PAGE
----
Archive for category Home Theater Audio System
It all comes together to thrilling and deeply satisfying effect with the Blu-ray of Blade Runner 2049. Opinions might differ over the film itself, but there can be no denying the potency and compound complexity of the film’s 5.1 mix in the hands of this B&W setup. It’s immersive, powerful and yet incredibly subtle. During the sequence with Blade Runner K and his holographic girlfriend Joi on a rooftop (Chapter 2), the ambient falling rain is so convincing and the droplet splashes so specific and varied (acquiring a hollow metallic ring when they fall on an unseen drainpipe over your shoulder, for instance), it actually gave me a little shiver.
At the other end of the decibel scale, the visceral intensity of the Las Vegas attack (Chapter 12) still has me flinching, even though I’ve watched the movie several times. The sub’s capacity for heavy-fisted damage is perfectly showcased as it teams up with the concrete-trashing transient surround effects to deliver mayhem and gathering rubble with extreme prejudice. Hans Zimmer and Benjamin Wallfisch’s post-Vangelis soundtrack has muscle and menace in equal measure, but also a gentle lilting beauty as Tears in Rain from the original Blade Runner is reprised in the final scene. It all leaves me exhilarated but rather exhausted.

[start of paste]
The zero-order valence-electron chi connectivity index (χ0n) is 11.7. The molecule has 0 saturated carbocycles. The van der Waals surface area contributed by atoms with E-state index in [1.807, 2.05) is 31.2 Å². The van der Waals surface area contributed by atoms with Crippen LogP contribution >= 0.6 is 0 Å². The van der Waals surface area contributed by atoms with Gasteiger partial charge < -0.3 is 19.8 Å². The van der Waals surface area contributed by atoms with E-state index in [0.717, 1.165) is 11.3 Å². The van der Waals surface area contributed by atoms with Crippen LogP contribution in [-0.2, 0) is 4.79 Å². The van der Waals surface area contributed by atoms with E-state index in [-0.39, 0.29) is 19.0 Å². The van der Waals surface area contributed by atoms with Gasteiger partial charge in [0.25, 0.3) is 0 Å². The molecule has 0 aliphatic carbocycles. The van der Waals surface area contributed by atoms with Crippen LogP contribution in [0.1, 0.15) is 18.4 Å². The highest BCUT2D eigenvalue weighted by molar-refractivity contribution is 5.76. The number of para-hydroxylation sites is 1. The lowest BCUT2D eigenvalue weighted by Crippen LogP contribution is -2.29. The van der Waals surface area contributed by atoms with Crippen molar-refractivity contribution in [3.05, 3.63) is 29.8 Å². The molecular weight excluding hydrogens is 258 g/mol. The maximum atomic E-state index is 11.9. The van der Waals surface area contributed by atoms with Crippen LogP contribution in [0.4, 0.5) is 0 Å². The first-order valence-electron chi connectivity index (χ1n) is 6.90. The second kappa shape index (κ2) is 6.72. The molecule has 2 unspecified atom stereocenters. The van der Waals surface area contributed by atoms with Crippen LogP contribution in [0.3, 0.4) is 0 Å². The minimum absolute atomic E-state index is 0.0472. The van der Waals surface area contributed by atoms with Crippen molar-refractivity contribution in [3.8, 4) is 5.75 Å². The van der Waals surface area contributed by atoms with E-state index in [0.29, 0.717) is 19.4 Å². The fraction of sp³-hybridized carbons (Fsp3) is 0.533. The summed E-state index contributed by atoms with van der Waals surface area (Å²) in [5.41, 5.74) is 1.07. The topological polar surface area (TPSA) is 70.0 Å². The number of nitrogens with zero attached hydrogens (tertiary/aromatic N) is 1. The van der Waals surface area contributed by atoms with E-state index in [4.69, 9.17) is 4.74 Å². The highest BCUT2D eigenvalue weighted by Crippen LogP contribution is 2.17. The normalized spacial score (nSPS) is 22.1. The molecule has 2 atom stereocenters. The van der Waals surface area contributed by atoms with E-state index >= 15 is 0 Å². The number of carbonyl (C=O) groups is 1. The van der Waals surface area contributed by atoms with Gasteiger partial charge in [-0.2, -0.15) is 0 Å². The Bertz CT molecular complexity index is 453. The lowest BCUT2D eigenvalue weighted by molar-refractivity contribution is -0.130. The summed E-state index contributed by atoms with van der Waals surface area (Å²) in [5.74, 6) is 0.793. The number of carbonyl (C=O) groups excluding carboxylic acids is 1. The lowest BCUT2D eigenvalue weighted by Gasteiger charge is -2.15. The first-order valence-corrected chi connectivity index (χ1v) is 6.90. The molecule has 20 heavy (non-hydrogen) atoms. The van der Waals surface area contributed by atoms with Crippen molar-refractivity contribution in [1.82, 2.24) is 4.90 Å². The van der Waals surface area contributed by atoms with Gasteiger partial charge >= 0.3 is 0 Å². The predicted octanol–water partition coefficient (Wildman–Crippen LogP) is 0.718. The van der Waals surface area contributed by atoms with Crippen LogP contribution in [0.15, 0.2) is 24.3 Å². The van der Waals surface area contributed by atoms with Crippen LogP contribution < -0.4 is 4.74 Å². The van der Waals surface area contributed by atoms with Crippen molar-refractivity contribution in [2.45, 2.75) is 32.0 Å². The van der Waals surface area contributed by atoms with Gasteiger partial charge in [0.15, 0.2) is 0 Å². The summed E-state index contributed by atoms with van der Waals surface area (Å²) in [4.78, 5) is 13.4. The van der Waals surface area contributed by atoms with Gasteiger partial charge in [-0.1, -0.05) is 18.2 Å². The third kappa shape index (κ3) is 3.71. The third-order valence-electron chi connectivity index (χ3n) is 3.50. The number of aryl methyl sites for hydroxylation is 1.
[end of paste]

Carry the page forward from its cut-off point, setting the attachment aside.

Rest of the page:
That Jamo’s S Series 5.1.2 can do this while still retailing for under £1,200 – and offering some scope for more advanced system building – is the really impressive part of this package. Had this been a range with the sort of appearance that forcefully suggested they might be best placed in a darkened cinema room, I’d still consider it a worthwhile offering, but instead the S Series speakers marry a largescale (but not faultless) sonic delivery with attractive, well finished cabinets, and a slick integration of the height models that isn’t present even on considerably more expensive rivals. As a result, this is a strong new arrival in the affordable full-size
There would perhaps be some wiggle room for tempering this brightness with some careful system matching, were the performance worth it elsewhere. But sadly, it isn’t. This package might have stood little chance of beating Q Acoustics’s 3050i Cinema Pack for entertainment or enthusiasm anyway, but the centre speaker shows little interest in putting up a fight.
The R-34C isn’t atrocious by any means, but it appears to have been designed and tuned for an entirely different package, by an entirely different and less capable manufacturer.”
But while Klipsch’s two pairs of stereo speakers are competent, a few moments of music playback highlights some questionable timing and a somewhat muted dynamic reach. It doesn’t stick out unduly during a film, however, our main gripes concern those units built specifically for the purpose of cinema.
The R-100SW sub and R-34C centre appear sonically detached, as if reading from different hymn sheets. With the former, it feels like those rumbling low frequencies are being puffed out rather than punched. It’s a woolly presentation that makes it seem as though there is a gap in the frequencies that the sub and floorstanders are capable of. Longer listening highlights more of a conflicting presentation that makes the R-100SW stick out.”